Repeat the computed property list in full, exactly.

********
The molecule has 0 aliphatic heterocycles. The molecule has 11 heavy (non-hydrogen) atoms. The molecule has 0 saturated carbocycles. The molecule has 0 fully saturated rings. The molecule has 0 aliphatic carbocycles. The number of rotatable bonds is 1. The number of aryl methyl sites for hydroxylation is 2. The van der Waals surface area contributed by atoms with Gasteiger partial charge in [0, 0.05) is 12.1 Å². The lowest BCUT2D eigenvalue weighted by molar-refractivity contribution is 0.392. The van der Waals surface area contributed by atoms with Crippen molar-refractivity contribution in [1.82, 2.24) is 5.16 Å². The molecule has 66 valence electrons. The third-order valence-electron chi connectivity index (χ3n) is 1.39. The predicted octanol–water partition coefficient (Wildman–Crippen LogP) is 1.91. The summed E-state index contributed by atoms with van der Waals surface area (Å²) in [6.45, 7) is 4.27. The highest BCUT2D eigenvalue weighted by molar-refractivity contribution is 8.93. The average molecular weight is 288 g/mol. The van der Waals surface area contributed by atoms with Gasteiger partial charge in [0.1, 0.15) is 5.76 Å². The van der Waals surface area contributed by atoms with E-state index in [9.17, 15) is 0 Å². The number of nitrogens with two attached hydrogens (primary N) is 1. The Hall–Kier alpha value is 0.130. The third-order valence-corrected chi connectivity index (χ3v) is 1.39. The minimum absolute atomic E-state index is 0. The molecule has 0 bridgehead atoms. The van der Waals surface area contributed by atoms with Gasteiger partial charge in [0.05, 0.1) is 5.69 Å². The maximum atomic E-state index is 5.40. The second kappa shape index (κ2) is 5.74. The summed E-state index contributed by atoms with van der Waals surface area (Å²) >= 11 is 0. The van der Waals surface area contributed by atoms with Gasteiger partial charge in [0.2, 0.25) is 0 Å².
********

The molecule has 0 aliphatic heterocycles. The molecule has 11 heavy (non-hydrogen) atoms. The molecule has 0 saturated carbocycles. The molecule has 0 fully saturated rings. The molecule has 0 aliphatic carbocycles. The number of rotatable bonds is 1. The number of aryl methyl sites for hydroxylation is 2. The van der Waals surface area contributed by atoms with Gasteiger partial charge in [0, 0.05) is 12.1 Å². The lowest BCUT2D eigenvalue weighted by molar-refractivity contribution is 0.392. The van der Waals surface area contributed by atoms with Crippen molar-refractivity contribution in [1.82, 2.24) is 5.16 Å². The molecule has 66 valence electrons. The third-order valence-electron chi connectivity index (χ3n) is 1.39. The predicted octanol–water partition coefficient (Wildman–Crippen LogP) is 1.91. The summed E-state index contributed by atoms with van der Waals surface area (Å²) in [6.45, 7) is 4.27. The highest BCUT2D eigenvalue weighted by molar-refractivity contribution is 8.93. The average molecular weight is 288 g/mol. The van der Waals surface area contributed by atoms with Gasteiger partial charge in [0.1, 0.15) is 5.76 Å². The van der Waals surface area contributed by atoms with E-state index in [9.17, 15) is 0 Å². The number of nitrogens with two attached hydrogens (primary N) is 1. The Hall–Kier alpha value is 0.130. The third-order valence-corrected chi connectivity index (χ3v) is 1.39. The minimum absolute atomic E-state index is 0. The molecule has 0 bridgehead atoms. The van der Waals surface area contributed by atoms with Gasteiger partial charge in [0.05, 0.1) is 5.69 Å². The maximum atomic E-state index is 5.40. The second kappa shape index (κ2) is 5.74. The summed E-state index contributed by atoms with van der Waals surface area (Å²) >= 11 is 0. The van der Waals surface area contributed by atoms with Gasteiger partial charge in [0.2, 0.25) is 0 Å².